My heart and all of my love goes out to Flip Saunders Family as your leader leaves this earth in the flesh. His spirit lives in the present as we speak. In 1996 Flip became a father figure and my first #NBA coach. Wow how fast time blows by. Our conversations were so meaningful in ways that helped me understand the game of life by explaining the game of basketball. Your kind soul and loving ways helped me understand how to play the most important position in the sport of basketball. You gave me not only the chance to perform at a high level but a chance to communicate my thoughts on the game. You taught me how to play the pick and roll but you also taught me how to pick up and roll with the good and bad in the life. As a rookie we had so many conversations in such a short time period. You said “The point guard has to be the extension to the coach” These words lived inside of me as I’ve had my share of ups and downs with coaches. I guess when I left you I went on a journey to end up with a similar coach 7,000 miles away. I thank you for giving me my foundation in how to play the professional way. I thank you for giving me unconditional love as if I was your son when I was so young. It was so needed as KG and I needed all of it to get where we are now. What an impact you’ve had on so many humans on earth. What a father you’ve been to your children as I can remember Ryan aka RyeKnow when he was a little boy. We will miss you as a piece of your children’s hearts have been taken but we will celebrate you forever. Thank God that love is the most powerful thing to give and receive. The love from all will be shared to help the healing process from the pain of your flesh not being present. I know you will RIP because you did all of what you did on earth in your lifeline. I say #FlipForever as we all grow from your teachings and messages. I LOVE YOU and I’ll miss you until we meet again. #LoveisLove P.S As for your amazing Wife Debbie and girls Mindy, Rachel, and Kimberly thank you for sharing your dad with all the people who’s lives your dad touched. I can feel your pain because I know your love for your dad. I pray for peace in your heart.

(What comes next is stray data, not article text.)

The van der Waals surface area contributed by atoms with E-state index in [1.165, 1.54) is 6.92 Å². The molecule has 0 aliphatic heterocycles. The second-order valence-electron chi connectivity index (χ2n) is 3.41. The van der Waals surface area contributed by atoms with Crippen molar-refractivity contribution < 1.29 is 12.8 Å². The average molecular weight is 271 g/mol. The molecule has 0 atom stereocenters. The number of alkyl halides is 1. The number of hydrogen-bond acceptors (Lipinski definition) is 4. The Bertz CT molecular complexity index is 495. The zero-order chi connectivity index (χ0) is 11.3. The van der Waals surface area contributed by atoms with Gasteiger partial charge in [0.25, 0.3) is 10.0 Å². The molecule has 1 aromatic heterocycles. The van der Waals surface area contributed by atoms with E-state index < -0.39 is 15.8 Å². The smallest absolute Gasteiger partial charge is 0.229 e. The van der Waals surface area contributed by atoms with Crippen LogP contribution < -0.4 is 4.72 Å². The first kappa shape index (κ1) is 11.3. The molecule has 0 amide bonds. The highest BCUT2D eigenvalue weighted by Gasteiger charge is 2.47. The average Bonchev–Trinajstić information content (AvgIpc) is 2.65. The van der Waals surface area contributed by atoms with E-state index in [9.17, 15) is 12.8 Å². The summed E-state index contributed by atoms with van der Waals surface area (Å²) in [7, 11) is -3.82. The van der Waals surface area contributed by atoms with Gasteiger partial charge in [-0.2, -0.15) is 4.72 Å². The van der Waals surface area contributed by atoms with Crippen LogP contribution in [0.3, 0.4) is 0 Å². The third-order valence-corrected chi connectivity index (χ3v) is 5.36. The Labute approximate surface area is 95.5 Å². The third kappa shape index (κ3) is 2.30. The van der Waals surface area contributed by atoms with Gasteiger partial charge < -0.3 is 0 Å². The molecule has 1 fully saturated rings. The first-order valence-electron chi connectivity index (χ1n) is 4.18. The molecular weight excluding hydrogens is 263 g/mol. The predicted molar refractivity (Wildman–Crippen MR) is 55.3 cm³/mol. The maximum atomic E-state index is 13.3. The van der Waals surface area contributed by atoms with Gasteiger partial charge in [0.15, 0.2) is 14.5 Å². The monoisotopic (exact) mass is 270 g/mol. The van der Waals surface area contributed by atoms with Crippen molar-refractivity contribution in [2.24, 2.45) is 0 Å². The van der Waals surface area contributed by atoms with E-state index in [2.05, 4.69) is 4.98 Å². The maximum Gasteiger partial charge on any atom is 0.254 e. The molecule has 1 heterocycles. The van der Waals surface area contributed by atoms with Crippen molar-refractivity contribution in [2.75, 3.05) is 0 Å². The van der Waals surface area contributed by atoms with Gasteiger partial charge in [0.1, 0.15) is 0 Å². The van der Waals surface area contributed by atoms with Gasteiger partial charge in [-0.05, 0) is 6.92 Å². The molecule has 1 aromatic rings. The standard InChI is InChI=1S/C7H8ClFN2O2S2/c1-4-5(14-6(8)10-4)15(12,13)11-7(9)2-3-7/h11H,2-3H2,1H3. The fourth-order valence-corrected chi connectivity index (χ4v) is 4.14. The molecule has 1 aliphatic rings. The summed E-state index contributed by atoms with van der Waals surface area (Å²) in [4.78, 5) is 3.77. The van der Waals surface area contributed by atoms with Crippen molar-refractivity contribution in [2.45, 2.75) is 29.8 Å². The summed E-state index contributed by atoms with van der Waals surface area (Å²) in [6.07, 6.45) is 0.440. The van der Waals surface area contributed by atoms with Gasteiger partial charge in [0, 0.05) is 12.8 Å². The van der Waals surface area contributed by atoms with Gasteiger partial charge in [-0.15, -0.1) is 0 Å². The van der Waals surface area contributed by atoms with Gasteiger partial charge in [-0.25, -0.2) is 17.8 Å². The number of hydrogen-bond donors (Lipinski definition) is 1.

A photo posted by Stephon X. Marbury (@starburymarbury) on
NBA has been blessed by your wonderful life, RIP Coach Flip. You will be deeply missed.
— Rick Mahorn (@badboyhorn44) October 25, 2015
Rest peacefully Coach Flip Saunders… My prayers are with your Family. #ripflip
— Chris Webber (@realchriswebber) October 25, 2015
Forever in my heart….
Posted by Kevin Garnett on Sunday, October 25, 2015
Again, anywhere you went around the Internet, the sentiment was the same. Great man, great teacher, great human being.